Goals are powerful things.
In 2013, Hampton Creek Foods had a goal. As a whiz-bang startup in the plant-based food category, Hampton Creek’s goal was to make the egg obsolete. Haha just kidding, their goal was to raise hundeds of millions from VCs at a “tech company valuation”. To do so, they had to demonstrate mind-boggling growth. Specifically, they set their sights on an incredibly ambitious target: they resolved that their new pea-based mayo substitute, “Just Mayo”, would be the best-selling mayo at Whole Foods within a year.
They hired a number of contractors to do taste tests and other promotions, but that wasn’t cutting it. Under enormous pressure, they approached their goal with the type of outside-the-box thinking the Bay Area is known for. Their contractors were given a new mission: visit Whole Foods, covertly, and just buy the mayo as if they were customers. Hundreds of jars of it. Over and over. Surprisingly, these contractors found they couldn’t actually eat hundreds of jars of pea mayo per day, and ended up mostly throwing it in the trash. A small price to pay for saving the planet!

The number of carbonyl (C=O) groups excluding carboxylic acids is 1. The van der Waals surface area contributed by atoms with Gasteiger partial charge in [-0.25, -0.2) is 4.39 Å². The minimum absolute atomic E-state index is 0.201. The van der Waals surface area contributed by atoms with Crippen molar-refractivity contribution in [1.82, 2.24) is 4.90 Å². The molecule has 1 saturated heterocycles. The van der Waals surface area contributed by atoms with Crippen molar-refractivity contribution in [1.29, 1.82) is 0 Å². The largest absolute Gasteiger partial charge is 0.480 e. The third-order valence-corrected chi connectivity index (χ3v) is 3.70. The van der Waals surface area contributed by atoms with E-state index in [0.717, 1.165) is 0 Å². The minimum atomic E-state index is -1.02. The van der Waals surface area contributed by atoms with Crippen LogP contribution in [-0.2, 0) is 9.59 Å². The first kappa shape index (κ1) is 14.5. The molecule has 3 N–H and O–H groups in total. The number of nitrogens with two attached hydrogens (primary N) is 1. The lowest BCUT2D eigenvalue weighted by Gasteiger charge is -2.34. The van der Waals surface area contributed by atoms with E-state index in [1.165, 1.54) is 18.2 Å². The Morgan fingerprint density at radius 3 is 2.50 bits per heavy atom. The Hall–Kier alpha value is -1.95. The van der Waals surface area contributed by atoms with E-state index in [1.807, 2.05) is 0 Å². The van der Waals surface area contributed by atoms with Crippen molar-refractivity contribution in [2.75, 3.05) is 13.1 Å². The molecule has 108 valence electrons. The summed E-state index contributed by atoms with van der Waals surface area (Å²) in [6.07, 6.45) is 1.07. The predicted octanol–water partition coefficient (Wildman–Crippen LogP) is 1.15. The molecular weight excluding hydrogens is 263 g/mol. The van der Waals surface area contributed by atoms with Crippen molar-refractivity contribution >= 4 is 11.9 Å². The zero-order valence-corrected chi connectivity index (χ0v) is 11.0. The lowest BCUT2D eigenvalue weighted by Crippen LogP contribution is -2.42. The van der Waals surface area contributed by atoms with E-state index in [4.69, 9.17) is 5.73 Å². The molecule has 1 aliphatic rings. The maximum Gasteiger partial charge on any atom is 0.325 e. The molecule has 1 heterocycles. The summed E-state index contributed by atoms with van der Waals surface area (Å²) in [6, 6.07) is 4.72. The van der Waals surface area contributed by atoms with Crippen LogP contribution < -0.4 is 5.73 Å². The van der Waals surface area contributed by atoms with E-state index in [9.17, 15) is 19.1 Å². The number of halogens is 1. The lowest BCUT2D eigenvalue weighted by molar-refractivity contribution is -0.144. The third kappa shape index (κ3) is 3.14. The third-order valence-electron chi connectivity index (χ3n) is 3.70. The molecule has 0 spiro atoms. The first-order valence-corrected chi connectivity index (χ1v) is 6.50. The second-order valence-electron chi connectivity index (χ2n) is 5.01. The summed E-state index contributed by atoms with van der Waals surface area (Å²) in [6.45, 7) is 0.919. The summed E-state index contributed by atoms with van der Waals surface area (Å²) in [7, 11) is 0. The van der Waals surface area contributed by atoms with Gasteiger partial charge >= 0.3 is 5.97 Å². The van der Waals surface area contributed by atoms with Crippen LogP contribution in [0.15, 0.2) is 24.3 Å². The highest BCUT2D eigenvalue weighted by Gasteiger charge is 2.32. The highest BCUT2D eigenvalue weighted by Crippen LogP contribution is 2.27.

On the bright side, we now know how much pea mayo you need to secretly buy and throw away to briefly become Whole Foods’ best-selling mayo: $1.4 million dollars worth in 5 months. While that may seem a high price to pay for a business with only $0.5 million of sales to real customers in that period, it was apparently enough to bag hundreds of millions in sweet sweet VC cash. Sure, this prompted a lawsuit by former employees and investigations by the IRS, SEC, and the Justice Department, but hey, they met their goal!
Results 1, Pea protein 0
Some people would admire the drive and creativity of the leadership at Hampton Creek. They were faced with a staggeringly difficult goal, and they did what it took to make it happen.